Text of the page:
The 22nd annual United States Lightning Safety Awareness Week started on Sunday, June 19, 2022, and we at Vaisala are proud to support efforts to keep people all around the world safe from lightning. Throughout this week, we will be sharing information about lightning and lightning detection to help you be more aware of this weather hazard.
Because lightning and lightning detection can be quite technical, we’ve put together this blog. Here, you’ll find some frequently asked questions about lightning and lightning detection, with lots of great information about this fascinating subject.
Simply put, lightning is a giant spark in the atmosphere that occurs between the cloud and the ground (cloud-to-ground lightning) or within a single cloud, between multiple clouds, or from a cloud to the air (in-cloud lightning). About 75% of the lightning that occurs is in-cloud lightning and the other 25% is cloud-to-ground lightning. Each year, Vaisala detects more than two billion lightning events around the world.
These are all words that refer to different lightning events.
When you look outside and see cloud-to-ground lightning flickering, that whole flickering process is what we call a cloud-to-ground lightning flash. Lightning flashes flicker because they are generally made up of multiple cloud-to-ground lightning strokes. The individual lightning strokes are detected by lightning detection networks such as the National Lightning Detection Network NLDN or Global Lightning Detection Network GLD360. Lightning strokes in the same flash can hit different points on the ground, each place it hits is a strike point, and we can identify these strike points.
In-cloud lightning flashes have large horizontal extents through clouds and individual electrical pulses through the flash are detected by lightning detection networks as in-cloud pulses.
Every time lightning occurs, it produces electromagnetic waves that travel around the world at the speed of light. Vaisala has installed ground-based sensors around the United States (NLDN) and around the world (GLD360) that “listen” for the lightning waves. When the lightning waves reach each sensor, the time that it arrived and the direction it came from are recorded. When multiple sensors detect the same lightning wave, our systems calculate the location and the time the lightning occurred. Lightning data in the United States is calculated as fast as 11 seconds from the time the lightning occurred. Global lightning data is calculated around 30 seconds from the time the lightning occurred. Vaisala’s networks have been designed to give the highest quality detection performance anywhere in the world.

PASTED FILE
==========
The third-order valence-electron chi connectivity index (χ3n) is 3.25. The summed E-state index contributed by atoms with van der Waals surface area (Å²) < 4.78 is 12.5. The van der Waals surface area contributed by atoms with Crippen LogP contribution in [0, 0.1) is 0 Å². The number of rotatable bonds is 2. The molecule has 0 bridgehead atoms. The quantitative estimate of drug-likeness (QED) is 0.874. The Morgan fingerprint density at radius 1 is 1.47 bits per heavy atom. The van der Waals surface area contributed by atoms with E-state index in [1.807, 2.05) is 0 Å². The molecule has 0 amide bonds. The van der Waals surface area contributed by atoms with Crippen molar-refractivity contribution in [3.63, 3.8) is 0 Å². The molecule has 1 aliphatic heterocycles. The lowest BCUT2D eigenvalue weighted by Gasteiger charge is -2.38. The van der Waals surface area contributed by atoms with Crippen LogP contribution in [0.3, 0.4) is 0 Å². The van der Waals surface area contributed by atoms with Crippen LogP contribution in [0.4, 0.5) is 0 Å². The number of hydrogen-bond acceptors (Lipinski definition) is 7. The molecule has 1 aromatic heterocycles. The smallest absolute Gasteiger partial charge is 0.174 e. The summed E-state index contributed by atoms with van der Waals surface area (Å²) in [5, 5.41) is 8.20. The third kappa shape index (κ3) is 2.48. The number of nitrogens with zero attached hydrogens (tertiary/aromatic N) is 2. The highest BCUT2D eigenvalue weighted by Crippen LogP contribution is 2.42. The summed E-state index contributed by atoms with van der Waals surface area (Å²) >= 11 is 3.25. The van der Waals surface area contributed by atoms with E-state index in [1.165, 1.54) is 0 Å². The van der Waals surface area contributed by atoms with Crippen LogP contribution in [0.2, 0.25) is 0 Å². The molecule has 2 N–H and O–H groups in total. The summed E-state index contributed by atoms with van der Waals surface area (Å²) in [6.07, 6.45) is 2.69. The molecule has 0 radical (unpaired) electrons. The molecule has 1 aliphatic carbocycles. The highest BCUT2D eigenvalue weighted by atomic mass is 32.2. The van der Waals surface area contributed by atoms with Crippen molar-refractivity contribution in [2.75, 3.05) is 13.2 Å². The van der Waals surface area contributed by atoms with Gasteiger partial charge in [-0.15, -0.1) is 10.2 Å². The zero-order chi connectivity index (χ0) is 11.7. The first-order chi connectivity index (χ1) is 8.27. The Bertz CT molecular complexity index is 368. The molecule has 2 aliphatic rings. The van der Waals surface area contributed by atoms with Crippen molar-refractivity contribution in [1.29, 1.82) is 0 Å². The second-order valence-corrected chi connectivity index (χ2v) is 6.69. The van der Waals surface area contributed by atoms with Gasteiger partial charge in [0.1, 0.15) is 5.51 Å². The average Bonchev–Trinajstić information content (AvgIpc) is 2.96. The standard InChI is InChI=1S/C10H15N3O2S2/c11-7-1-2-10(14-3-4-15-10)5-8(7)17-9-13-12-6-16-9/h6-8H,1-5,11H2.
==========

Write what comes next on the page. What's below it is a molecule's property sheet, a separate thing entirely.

Scientists are still working to understand how lightning occurs and why some storms will produce more lightning than other storms in the same environment. The time and location of any lightning flash cannot be predicted. Sensors that measure the electric field or electrostatics in the atmosphere can detect the presence of electrical charge but cannot be used to say that lightning will occur in the area. These systems can over-warn for the potential for lightning or even fail to warn for lightning. Lightning detection data is the best way to be aware of thunderstorms moving towards your location.
The lightning safety adage is “When thunder roars, go indoors!” The safest place to be during a thunderstorm is in a sturdy structure like a house, store, or other building that has electrical wiring and plumbing running through the walls. If you aren’t near a safe structure like that, a fully enclosed metal vehicle is another safe place to be.
This is a myth. Cars are safe during thunderstorms because if lightning were to strike a car, the electricity would run through the metal shell of the car and not impact its occupants. Along those same lines, rubber shoes do not protect you from lightning either.
We’ll have a lot more information about lightning and lightning safety this week on our blog and social media accounts. Be sure to check the other blogs that we’ve posted about lightning on Lightning fast facts.